Second Year (M2)

First semester

Mathematical methods of quantum physics

Mathematical framework of quantum mechanics. Field theory: Symmetries, Noether theorem. Lorentz invariance. Representations of the Lorentz group. Klein-Gordon equation. Free bosons. Spinors. Dirac field. Quantum fermions. Introduction to Quantum Integrable Systems: lattice and field theories.

Riemann geometry and integrable systems

The course will be an introduction to Riemann surfaces and to some of their relations with integrable systems. We will start with an introduction to classical integrable systems: review of classical Hamiltonian mechanics, Poisson manifolds, Liouville-Arnold theorem. Later we will focus on Riemann surfaces, with the (ideal) aim of constructing solutions to the KP hierarchy via the Baker-Akhiezer functions. Topics will include: definition of Riemann surface and basic examples, plane algebraic curves, hyperelliptic curves, holomorphic coverings, fundamental group, Riemann-Hurwitz theorem, homology groups, abelian differentials, meromorphic functions, Abel theorem, Riemann-Roch theorem.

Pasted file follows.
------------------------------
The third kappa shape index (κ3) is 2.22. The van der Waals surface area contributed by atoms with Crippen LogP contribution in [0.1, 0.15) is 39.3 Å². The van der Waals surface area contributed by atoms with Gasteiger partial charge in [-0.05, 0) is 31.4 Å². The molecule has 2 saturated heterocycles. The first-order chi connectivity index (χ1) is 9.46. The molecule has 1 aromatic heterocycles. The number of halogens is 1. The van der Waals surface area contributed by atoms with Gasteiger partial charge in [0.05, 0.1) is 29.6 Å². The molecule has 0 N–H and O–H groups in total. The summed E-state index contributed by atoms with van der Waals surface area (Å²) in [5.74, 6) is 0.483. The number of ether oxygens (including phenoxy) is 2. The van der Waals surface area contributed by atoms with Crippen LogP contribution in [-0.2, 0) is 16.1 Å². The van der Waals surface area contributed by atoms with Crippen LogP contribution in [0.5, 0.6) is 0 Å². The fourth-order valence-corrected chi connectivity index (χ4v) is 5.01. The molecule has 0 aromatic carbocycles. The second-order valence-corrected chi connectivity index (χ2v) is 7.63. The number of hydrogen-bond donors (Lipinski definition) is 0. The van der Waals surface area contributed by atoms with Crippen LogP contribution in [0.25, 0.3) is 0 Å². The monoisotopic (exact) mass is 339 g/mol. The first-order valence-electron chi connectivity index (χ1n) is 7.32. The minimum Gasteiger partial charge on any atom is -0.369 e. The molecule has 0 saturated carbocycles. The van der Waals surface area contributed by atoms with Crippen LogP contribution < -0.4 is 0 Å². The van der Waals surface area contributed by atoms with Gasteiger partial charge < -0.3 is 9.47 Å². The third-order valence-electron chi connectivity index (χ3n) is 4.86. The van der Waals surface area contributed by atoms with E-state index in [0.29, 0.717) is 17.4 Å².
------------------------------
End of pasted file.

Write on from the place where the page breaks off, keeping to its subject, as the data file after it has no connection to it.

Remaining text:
Lie groups and Lie algebras

1. Lie algebras: Basic definitions. Ideals and Lie subalgebras. Lie theorems. Real and complex forms. Universal enveloping algebra. Poincaré-Birkhoff-Witt theorem. Campbell-Hausdorff formula. 2. Structure of Lie algebras: Solvable, nilpotent and semisimple Lie algebras. Killing form. Lie and Engel theorems. Cartan criterion. Jordan decomposition. 3. Semisimple Lie algebras: Cartan subalgebra. Root system. Dynkin diagram. Classification of simple Lie algebras. Finite dimensional representations of sl(2).

Second semester

Quantum groups

The course is an introduction to the elements of Hopf algebra theory. The aim is to understand the modern examples of such objects associated to the term “quantum group”. In particular, these can be quantized enveloping algebras of Lie algebras or certain deformations of the function algebras on matrix groups. Topics: Bialgebras and Hopf algebras. Classical examples from group and Lie algebra theory. Representations : modules and comodules ; tensor categories. Braided tensor categories ; (Co)quasitriangular Hopf algebras, R-matrices and the Drinfeld double. Examples of quantum enveloping algebras and deformed matrix groups.

Mathematical methods of gravitation

Gravity as spacetime curvature. A first case study: spherical collapse. Gravitational collapse in General Relativity: theorems, conjectures and initial value problem. Black hole region and Horizons. The Kerr solution. Particle motion in a black hole background. Physics of black holes: spin bounds, no-hair properties, gravitational radiation. Classical and quantum fields in the presence of a black hole.

The students should prepare a master's thesis under the supervision of a researcher of the institute. Every year, several master's thesis proposals are available, covering a broad range of research topics.